Every three years we do a level increase, and we have changed the way some things work.

Increasing the level cap is just in the DNA of the genre it seems.

And then there is World of Warcraft, which is as locked into levels as any of the genre, but which has also been trying all the options to try and break the curse of the intimidating level cap, which currently stands at 120 after seven expansions. (EverQuest is still only at 110 after 25 expansions, but there is another tale in that.)

Over the years Blizzard has reduced the experience curve for leveling, added classes that start levels into the game (Death Knight and Demon Hunter), offered level boosts, and played with level scaling in older zones in order to make the climb to the level cap less of a barrier.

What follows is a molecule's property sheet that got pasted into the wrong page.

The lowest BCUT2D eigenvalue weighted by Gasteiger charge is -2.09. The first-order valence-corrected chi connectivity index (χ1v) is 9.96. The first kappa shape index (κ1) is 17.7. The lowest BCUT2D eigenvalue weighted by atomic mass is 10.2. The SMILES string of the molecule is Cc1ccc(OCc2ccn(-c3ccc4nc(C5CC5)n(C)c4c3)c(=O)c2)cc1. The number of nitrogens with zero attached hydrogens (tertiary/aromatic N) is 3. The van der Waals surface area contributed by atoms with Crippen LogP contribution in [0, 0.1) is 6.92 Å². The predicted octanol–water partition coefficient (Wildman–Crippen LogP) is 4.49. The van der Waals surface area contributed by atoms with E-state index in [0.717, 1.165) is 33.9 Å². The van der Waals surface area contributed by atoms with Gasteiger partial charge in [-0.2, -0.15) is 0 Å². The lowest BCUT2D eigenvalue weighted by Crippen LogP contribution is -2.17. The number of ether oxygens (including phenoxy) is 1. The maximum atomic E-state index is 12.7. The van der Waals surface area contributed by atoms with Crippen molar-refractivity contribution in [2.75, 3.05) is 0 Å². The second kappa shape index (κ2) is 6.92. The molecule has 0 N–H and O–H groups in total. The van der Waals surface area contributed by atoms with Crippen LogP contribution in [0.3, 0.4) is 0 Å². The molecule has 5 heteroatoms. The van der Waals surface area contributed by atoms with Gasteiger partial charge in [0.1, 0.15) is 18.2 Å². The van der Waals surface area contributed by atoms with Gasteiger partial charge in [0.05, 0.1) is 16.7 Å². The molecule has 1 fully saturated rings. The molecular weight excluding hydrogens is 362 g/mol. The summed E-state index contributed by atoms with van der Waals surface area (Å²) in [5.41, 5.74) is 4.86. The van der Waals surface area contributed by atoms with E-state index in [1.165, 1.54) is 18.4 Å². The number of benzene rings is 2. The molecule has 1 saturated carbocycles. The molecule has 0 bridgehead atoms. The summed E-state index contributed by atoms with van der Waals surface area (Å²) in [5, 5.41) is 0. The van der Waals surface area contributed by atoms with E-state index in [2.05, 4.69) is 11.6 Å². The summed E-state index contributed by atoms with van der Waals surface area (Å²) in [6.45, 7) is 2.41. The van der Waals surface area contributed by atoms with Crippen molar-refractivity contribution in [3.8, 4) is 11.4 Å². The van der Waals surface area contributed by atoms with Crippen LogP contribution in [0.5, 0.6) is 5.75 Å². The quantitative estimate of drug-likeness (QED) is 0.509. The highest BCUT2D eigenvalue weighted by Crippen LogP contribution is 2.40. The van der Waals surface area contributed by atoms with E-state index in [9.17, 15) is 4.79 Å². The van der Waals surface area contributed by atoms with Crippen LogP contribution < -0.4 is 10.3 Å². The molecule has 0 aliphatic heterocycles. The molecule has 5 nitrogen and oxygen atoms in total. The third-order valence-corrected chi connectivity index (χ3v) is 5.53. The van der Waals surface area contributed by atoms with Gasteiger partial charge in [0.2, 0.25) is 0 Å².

Last week Blizzard held one of their regular info broadcasts about WoW, and among the items discussed during that broadcast was the possibility of a “level squish.”

That seemed radical enough that I went to go listen to the broadcast over at Twitch, just to make sure I heard exactly what was said.  The question that brought it up is at the 53 minute mark of the replay.  This link should bring you right to it.

The question that brought this up